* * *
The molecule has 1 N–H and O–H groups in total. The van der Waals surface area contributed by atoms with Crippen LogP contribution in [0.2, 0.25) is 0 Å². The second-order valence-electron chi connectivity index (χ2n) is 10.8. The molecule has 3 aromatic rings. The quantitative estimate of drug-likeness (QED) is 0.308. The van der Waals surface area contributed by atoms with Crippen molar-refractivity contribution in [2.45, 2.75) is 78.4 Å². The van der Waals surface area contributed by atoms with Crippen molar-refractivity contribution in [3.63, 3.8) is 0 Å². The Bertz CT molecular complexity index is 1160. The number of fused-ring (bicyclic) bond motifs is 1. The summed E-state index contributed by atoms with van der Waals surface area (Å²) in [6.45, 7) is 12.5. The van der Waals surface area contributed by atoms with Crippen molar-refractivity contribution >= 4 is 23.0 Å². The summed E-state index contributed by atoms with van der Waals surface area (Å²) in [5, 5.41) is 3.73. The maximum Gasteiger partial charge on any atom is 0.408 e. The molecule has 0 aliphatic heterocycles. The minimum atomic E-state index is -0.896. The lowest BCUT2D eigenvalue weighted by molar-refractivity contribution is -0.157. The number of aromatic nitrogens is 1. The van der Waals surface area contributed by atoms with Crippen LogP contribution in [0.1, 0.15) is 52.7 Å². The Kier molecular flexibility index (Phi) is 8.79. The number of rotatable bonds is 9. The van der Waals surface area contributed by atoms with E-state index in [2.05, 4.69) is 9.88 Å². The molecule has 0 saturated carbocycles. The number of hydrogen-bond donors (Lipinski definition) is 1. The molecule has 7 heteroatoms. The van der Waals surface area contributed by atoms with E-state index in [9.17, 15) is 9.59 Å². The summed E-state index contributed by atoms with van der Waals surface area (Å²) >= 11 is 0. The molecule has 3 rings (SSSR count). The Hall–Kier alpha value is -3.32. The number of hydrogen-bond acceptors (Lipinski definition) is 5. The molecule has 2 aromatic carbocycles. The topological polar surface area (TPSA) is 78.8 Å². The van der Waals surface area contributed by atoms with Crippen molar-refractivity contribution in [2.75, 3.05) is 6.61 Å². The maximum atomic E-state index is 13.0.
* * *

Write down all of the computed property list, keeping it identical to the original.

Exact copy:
The molecule has 1 N–H and O–H groups in total. The van der Waals surface area contributed by atoms with Crippen LogP contribution in [0.2, 0.25) is 0 Å². The second-order valence-electron chi connectivity index (χ2n) is 10.8. The molecule has 3 aromatic rings. The quantitative estimate of drug-likeness (QED) is 0.308. The van der Waals surface area contributed by atoms with Crippen molar-refractivity contribution in [2.45, 2.75) is 78.4 Å². The van der Waals surface area contributed by atoms with Crippen molar-refractivity contribution in [3.63, 3.8) is 0 Å². The Bertz CT molecular complexity index is 1160. The number of fused-ring (bicyclic) bond motifs is 1. The summed E-state index contributed by atoms with van der Waals surface area (Å²) in [6.45, 7) is 12.5. The van der Waals surface area contributed by atoms with Crippen molar-refractivity contribution >= 4 is 23.0 Å². The summed E-state index contributed by atoms with van der Waals surface area (Å²) in [5, 5.41) is 3.73. The maximum Gasteiger partial charge on any atom is 0.408 e. The molecule has 0 aliphatic heterocycles. The minimum atomic E-state index is -0.896. The lowest BCUT2D eigenvalue weighted by molar-refractivity contribution is -0.157. The number of aromatic nitrogens is 1. The van der Waals surface area contributed by atoms with Crippen LogP contribution in [0.1, 0.15) is 52.7 Å². The Kier molecular flexibility index (Phi) is 8.79. The number of rotatable bonds is 9. The van der Waals surface area contributed by atoms with E-state index in [2.05, 4.69) is 9.88 Å². The molecule has 0 saturated carbocycles. The number of hydrogen-bond donors (Lipinski definition) is 1. The molecule has 7 heteroatoms. The van der Waals surface area contributed by atoms with E-state index in [9.17, 15) is 9.59 Å². The summed E-state index contributed by atoms with van der Waals surface area (Å²) >= 11 is 0. The molecule has 3 rings (SSSR count). The Hall–Kier alpha value is -3.32. The number of hydrogen-bond acceptors (Lipinski definition) is 5. The molecule has 2 aromatic carbocycles. The topological polar surface area (TPSA) is 78.8 Å². The van der Waals surface area contributed by atoms with Crippen molar-refractivity contribution in [2.75, 3.05) is 6.61 Å². The maximum atomic E-state index is 13.0.